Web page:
Pop-up pool keeps homeless cool during Portland heat wave

Multnomah County

'We set up some rules that you'd find at your typical public pool'

PORTLAND, Ore. (KOIN) — While the effects of the record-shattering heat wave are still unfolding — nearly 100 people in Oregon died in the heat — the impact on the homeless community still hasn’t been fully measured.

But some homeless campers spent time at a pop-up pool underneath an overpass of Hwy 99E near Division. The pool is now deflated, but while it was up it was full of water and campers trying to stay cool in the record heat.

Patrick, who also goes by his nickname Ninja, told KOIN 6 News a camper from another spot gave them the pool.

“It belongs to a friend of mine who lives in a different campsite,” Ninja said. “They live by the water so they don’t need a pool there and we need a cooling station so they brought it up here.”

But in order for it to be usable, it had to be level. “So we gathered some, like, pallet wood,” he said. Once it was up near a fire hydrant, it was ready for people.

Homeless campers enjoyed a pop-up pool under the overpass at Hwy 99E and Division during the late June 2021 heat wave (Courtesy: Sergio Olmos)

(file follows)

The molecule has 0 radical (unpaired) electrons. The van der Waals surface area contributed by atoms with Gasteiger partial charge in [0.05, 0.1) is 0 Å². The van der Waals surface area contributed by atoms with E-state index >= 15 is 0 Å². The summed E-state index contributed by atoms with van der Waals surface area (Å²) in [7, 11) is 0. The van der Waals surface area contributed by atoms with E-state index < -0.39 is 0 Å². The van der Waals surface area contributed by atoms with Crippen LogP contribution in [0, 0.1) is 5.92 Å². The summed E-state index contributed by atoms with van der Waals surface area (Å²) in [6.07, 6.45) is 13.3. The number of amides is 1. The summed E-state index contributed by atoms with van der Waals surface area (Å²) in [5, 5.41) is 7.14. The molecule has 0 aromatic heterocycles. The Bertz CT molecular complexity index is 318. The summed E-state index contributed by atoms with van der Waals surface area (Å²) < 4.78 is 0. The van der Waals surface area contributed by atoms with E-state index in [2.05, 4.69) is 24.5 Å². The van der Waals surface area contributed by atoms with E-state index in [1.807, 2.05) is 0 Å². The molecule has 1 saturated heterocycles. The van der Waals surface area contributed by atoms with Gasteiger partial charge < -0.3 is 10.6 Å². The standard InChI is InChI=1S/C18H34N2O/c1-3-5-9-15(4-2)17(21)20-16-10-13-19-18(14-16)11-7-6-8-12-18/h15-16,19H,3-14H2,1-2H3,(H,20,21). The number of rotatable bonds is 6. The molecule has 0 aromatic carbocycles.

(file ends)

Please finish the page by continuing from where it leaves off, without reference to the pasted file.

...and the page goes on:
“We set up some rules that you’d find at your typical public pool,” he said. “No weapons, no drugs, no smoking, no violence, keep your problems away from here.”

Some of the people who used the pool had spent time at the cooling center at the Oregon Convention Center.

“Fifteen people total used it so far,” Ninja said. “As long as they were respectful they were welcome.”

He said he was grateful for the pop-up pool.

“It definitely is a blessing when it’s 107 degrees out. I’ve had heat stroke before and I don’t want to ever get it again.”

Homeless campers enjoyed a pop-up pool under the overpass at Hwy 99E and Division during the late June 2021 heat wave. It’s now deflated, July 2, 2021 (KOIN)

In Multnomah County alone, the medical examiner reported at least 59 people died from the excessive heat.

Ninja said he didn’t know of any homeless people who died in the heat wave. But Multnomah County Communications Director Julie Sullivan-Springhetti said it’s not known how many of the 59 who died were homeless.

“The overwhelming majority died in their homes but at this stage we are not able to release the exact number of people experiencing homelessness because of missing information,” she said.

A spokesperson from the Washington County Health Department told KOIN 6 News that among the 8 cases of heat wave related deaths in the county, 3 appear to be homeless.

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